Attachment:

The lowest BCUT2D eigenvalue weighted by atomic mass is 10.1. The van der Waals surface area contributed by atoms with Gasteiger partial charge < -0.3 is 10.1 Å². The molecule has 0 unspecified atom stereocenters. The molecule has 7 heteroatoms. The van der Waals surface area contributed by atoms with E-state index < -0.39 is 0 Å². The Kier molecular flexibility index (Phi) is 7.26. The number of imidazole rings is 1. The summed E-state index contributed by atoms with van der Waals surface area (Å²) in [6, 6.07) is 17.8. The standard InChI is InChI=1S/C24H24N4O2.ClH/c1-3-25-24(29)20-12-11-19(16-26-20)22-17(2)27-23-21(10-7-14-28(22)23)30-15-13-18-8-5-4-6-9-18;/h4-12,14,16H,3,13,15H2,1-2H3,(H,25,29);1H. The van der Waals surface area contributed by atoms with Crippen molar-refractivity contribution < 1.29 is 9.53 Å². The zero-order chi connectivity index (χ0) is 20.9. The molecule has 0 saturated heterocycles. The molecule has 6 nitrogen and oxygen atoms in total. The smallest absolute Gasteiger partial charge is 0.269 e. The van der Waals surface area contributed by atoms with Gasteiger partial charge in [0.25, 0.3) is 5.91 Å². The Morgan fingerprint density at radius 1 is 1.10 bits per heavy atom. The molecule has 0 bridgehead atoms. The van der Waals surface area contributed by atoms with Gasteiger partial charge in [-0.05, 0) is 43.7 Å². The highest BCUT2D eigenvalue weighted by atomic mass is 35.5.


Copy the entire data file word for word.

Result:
The lowest BCUT2D eigenvalue weighted by atomic mass is 10.1. The van der Waals surface area contributed by atoms with Gasteiger partial charge < -0.3 is 10.1 Å². The molecule has 0 unspecified atom stereocenters. The molecule has 7 heteroatoms. The van der Waals surface area contributed by atoms with E-state index < -0.39 is 0 Å². The Kier molecular flexibility index (Phi) is 7.26. The number of imidazole rings is 1. The summed E-state index contributed by atoms with van der Waals surface area (Å²) in [6, 6.07) is 17.8. The standard InChI is InChI=1S/C24H24N4O2.ClH/c1-3-25-24(29)20-12-11-19(16-26-20)22-17(2)27-23-21(10-7-14-28(22)23)30-15-13-18-8-5-4-6-9-18;/h4-12,14,16H,3,13,15H2,1-2H3,(H,25,29);1H. The van der Waals surface area contributed by atoms with Crippen molar-refractivity contribution < 1.29 is 9.53 Å². The zero-order chi connectivity index (χ0) is 20.9. The molecule has 0 saturated heterocycles. The molecule has 6 nitrogen and oxygen atoms in total. The smallest absolute Gasteiger partial charge is 0.269 e. The van der Waals surface area contributed by atoms with Gasteiger partial charge in [0.25, 0.3) is 5.91 Å². The Morgan fingerprint density at radius 1 is 1.10 bits per heavy atom. The molecule has 0 bridgehead atoms. The van der Waals surface area contributed by atoms with Gasteiger partial charge in [-0.05, 0) is 43.7 Å². The highest BCUT2D eigenvalue weighted by atomic mass is 35.5.